by: Amy Clancy Updated:
Early Tuesday, King County Prosecutor Dan Satterberg tweeted that his office has been "quietly refining our approach to justice” and that he'd be telling the King County Council how he's doing that at a meeting Tuesday afternoon.
Satterberg told Law and Justice Committee members Kathy Lambert, Rod Dembowski, Larry Gossett and Joe McDermott that King County is the only place in the country using the law for intervention, rather than just punishment.
As an example, Satterberg touted the success of the 180 Program, designed to keep juvenile truants out of jail and in the classroom. According to Satterberg, there were 1,400 petitions filed against young people in King County for truancy and school-related infractions in 2013. All were referred to the 180 Program, which has been in existence since January 2012
Of the original 1,400, only 100 ended up in juvenile court. According to Satterberg, keeping kids out of jail is just one way King County prevents crime.
“Statistics show that a person who drops out of high school is five times more likely to go to prison than the person who obtains a high school diploma,” he said.
Another program Satterberg said is unique to King County is the Crisis Solutions Center just off Rainier Avenue South. For the past year and a half, Seattle police officers have had the option to take mentally ill misdemeanor lawbreakers to the Crisis Solutions Center to get emergency housing and services instead of booking them into jail.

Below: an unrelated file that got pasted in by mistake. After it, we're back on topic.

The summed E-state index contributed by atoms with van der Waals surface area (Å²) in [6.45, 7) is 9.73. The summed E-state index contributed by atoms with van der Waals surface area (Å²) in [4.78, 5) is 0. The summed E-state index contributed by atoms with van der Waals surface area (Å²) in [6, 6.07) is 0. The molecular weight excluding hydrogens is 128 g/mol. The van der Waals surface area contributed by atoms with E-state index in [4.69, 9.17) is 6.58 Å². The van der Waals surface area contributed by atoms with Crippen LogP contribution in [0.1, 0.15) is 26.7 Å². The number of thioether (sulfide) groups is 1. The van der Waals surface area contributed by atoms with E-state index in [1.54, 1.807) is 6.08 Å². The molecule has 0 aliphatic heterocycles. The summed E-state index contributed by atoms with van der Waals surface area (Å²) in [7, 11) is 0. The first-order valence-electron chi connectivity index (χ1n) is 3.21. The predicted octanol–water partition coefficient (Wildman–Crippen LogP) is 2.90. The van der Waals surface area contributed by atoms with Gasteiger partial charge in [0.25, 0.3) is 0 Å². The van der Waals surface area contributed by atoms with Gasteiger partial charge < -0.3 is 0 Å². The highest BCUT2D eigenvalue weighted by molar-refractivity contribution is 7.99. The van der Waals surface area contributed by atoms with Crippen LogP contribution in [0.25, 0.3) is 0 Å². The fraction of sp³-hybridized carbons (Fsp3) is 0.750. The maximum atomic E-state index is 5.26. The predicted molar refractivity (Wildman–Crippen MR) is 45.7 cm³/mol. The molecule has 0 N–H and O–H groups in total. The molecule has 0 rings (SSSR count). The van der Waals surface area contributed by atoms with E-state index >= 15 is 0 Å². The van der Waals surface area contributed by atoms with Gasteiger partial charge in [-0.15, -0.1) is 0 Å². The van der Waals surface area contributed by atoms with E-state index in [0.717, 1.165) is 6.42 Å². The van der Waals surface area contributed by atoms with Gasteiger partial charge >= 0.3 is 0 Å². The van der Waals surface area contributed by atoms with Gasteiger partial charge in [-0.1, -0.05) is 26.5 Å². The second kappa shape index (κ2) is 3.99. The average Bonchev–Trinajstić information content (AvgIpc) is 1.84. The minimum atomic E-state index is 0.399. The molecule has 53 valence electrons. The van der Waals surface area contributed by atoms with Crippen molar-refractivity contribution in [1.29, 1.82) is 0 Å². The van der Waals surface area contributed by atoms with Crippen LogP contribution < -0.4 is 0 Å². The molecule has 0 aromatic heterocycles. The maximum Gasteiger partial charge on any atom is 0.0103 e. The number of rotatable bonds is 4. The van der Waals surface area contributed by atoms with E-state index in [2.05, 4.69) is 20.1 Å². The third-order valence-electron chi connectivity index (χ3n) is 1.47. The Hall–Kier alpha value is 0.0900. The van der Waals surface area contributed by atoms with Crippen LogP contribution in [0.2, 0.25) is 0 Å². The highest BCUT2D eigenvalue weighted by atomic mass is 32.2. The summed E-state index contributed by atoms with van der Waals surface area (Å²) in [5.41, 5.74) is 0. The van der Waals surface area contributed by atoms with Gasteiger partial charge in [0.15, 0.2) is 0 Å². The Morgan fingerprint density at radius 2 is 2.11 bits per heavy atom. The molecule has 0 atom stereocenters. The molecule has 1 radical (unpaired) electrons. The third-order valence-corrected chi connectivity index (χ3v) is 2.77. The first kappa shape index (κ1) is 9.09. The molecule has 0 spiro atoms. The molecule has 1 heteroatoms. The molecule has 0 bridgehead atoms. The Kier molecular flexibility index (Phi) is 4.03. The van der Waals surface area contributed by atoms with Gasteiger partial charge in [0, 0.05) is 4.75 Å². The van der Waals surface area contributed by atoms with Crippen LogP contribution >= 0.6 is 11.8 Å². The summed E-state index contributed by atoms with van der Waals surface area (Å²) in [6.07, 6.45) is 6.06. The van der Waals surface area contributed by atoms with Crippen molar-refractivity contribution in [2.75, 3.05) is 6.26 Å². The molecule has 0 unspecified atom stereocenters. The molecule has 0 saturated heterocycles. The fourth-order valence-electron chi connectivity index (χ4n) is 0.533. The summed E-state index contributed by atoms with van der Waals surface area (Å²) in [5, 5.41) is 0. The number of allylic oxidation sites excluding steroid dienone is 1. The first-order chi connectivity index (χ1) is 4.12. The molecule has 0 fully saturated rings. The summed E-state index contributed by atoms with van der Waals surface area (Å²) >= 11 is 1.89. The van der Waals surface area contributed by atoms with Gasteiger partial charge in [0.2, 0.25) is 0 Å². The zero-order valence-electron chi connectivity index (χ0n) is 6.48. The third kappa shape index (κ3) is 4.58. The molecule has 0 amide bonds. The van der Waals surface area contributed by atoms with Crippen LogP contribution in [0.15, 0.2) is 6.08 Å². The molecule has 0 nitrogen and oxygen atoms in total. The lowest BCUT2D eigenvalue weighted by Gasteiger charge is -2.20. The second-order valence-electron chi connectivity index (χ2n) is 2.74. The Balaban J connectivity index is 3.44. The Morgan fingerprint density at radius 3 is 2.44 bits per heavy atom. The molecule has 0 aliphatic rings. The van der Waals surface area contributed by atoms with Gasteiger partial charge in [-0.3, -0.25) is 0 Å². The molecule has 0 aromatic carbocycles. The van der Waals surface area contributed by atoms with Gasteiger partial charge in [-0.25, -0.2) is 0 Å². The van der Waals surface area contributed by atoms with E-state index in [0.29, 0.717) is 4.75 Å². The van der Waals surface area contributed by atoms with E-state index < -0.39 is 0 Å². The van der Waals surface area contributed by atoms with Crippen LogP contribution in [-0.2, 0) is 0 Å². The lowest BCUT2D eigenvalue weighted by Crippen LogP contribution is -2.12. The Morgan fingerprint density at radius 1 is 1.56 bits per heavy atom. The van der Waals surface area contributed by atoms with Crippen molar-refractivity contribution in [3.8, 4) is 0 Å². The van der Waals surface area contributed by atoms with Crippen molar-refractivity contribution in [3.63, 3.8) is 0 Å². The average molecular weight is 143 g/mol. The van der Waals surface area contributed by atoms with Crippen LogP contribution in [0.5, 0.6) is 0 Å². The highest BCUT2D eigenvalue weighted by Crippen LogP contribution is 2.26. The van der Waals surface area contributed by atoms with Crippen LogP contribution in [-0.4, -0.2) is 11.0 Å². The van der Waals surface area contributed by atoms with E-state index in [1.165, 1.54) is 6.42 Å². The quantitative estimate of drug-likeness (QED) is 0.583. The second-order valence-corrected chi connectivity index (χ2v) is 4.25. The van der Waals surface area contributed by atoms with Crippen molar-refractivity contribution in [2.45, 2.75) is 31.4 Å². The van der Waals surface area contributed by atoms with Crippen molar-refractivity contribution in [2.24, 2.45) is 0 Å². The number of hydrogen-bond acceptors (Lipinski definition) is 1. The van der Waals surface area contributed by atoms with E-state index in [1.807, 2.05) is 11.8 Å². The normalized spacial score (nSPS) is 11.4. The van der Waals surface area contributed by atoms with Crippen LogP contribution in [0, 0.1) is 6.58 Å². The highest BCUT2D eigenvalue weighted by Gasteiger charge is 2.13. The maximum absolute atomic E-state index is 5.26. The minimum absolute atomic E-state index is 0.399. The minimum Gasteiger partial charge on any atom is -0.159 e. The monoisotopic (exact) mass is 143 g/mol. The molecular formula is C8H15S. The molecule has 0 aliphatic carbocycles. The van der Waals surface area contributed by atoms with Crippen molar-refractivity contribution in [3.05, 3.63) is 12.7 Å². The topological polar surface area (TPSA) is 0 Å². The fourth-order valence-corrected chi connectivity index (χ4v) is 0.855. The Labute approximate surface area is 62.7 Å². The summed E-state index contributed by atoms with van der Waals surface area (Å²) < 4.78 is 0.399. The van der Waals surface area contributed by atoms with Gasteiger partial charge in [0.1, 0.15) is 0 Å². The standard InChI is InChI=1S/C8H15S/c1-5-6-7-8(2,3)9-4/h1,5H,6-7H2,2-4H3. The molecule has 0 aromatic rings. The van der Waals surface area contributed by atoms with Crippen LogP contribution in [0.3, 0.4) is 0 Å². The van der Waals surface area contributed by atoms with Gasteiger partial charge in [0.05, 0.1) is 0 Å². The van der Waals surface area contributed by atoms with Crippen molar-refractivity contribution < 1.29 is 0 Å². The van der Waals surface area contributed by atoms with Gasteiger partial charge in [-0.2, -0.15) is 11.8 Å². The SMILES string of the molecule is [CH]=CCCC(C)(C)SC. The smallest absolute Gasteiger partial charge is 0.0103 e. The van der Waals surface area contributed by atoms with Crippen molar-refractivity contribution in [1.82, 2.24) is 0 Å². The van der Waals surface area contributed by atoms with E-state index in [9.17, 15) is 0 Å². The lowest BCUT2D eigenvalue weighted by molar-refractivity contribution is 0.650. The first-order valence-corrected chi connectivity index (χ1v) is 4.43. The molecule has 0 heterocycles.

A similar program, Law Enforcement Assisted Diversion, or LEAD, does the same for those who commit low-level drug and prostitution crimes. Suspected offenders can be taken immediately to treatment instead of jail.
Satterberg admits these and other recent King County programs show his office is happy to use the threat of prosecution as a bargaining chip.
“The law is a great leverage point and we can say, ‘If you go to this program and you participate in this treatment program, we won’t file this criminal charge’” Satterberg told KIRO 7 reporter Amy Clancy. “That’s enough for a lot of people to follow through on what can be a difficult path.”
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